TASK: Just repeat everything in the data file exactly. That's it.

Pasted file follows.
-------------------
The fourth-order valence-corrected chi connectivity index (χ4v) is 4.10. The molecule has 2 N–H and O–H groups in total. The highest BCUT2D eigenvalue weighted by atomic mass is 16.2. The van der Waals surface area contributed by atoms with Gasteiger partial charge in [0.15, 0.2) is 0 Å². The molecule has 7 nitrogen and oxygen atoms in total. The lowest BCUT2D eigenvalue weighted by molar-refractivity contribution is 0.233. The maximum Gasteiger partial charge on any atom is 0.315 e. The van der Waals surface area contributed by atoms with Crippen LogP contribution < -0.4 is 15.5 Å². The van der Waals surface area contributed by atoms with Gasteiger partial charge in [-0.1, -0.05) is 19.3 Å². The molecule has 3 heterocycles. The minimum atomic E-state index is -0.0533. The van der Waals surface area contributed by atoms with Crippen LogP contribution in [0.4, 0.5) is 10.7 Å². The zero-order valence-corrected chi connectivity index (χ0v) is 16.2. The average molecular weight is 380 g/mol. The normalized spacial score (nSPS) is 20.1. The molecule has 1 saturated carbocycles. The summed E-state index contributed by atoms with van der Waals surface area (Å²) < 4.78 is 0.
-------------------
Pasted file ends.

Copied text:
The fourth-order valence-corrected chi connectivity index (χ4v) is 4.10. The molecule has 2 N–H and O–H groups in total. The highest BCUT2D eigenvalue weighted by atomic mass is 16.2. The van der Waals surface area contributed by atoms with Gasteiger partial charge in [0.15, 0.2) is 0 Å². The molecule has 7 nitrogen and oxygen atoms in total. The lowest BCUT2D eigenvalue weighted by molar-refractivity contribution is 0.233. The maximum Gasteiger partial charge on any atom is 0.315 e. The van der Waals surface area contributed by atoms with Crippen LogP contribution < -0.4 is 15.5 Å². The van der Waals surface area contributed by atoms with Gasteiger partial charge in [-0.1, -0.05) is 19.3 Å². The molecule has 3 heterocycles. The minimum atomic E-state index is -0.0533. The van der Waals surface area contributed by atoms with Crippen LogP contribution in [0.4, 0.5) is 10.7 Å². The zero-order valence-corrected chi connectivity index (χ0v) is 16.2. The average molecular weight is 380 g/mol. The normalized spacial score (nSPS) is 20.1. The molecule has 1 saturated carbocycles. The summed E-state index contributed by atoms with van der Waals surface area (Å²) < 4.78 is 0.